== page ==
The Supreme Court unanimously ruled Monday that employers cannot fire workers in retaliation for cooperating in investigations of sexual harassment under Title VII of the 1964 Civil Rights Act. The case, Crawford v. Metropolitan Government of Nashville and Davidson County (see PDF), involved Vicky Crawford, an employee who had worked for a Tennessee school system for thirty years when she was dismissed after participating in an internal sexual harassment investigation.
In the court's opinion, Justice David Souter wrote that "nothing in the statute requires a freakish rule protecting an employee who reports discrimination on her own initiative but not one who reports the same discrimination in the same words when her boss asks a question."
Crawford’s attorney, Ann Steiner, told the Associated Press that the ruleing "means from this point on no matter who instigates an investigation or conversation about harassment, if someone communicates that they’ve been harassed, they'll be protected under the retaliation provisions" of Title VII.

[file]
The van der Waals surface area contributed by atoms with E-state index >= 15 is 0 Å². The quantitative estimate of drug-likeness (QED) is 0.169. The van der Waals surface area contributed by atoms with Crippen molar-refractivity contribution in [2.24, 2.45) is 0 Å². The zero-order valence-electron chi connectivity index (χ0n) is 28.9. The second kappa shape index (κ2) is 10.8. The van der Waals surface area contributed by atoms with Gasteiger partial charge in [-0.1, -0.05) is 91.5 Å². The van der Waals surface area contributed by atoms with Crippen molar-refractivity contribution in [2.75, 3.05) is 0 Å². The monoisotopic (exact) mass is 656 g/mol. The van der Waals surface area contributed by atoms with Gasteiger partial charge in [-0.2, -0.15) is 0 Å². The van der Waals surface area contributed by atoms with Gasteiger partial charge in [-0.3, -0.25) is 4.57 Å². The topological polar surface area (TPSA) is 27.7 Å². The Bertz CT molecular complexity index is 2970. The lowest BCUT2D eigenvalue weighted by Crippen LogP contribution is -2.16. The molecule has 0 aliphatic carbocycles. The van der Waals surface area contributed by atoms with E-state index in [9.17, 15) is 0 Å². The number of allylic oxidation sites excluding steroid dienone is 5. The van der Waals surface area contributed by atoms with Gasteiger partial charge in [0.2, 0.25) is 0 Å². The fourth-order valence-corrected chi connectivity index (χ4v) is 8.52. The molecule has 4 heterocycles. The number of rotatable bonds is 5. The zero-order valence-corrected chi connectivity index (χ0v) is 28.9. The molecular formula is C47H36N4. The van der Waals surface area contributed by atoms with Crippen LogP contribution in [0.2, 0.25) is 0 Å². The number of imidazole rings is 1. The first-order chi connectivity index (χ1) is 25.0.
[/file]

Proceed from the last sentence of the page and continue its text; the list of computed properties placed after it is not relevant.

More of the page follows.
11/25/2015 Afghan Women Launch 16 Days of Activism Against Gender-Based Violence - Afghanistan marked the International Day for the Elimination of Violence Against Women and begun participating in the worldwide 16 Days of Activism Against Gender-Based Violence, which is being called in Afghanistan "Peace from Home to the World." During the launch day's event, which was attended by government officials, including First Lady Rula Ghani and women's rights activists, speakers expressed their commitment to ending violence against women.
First Lady, Rula Ghani gave a speech on ending violence against women and supporting women by stating that "war often leads society towards violence and this violence is in violation of human dignity. . . .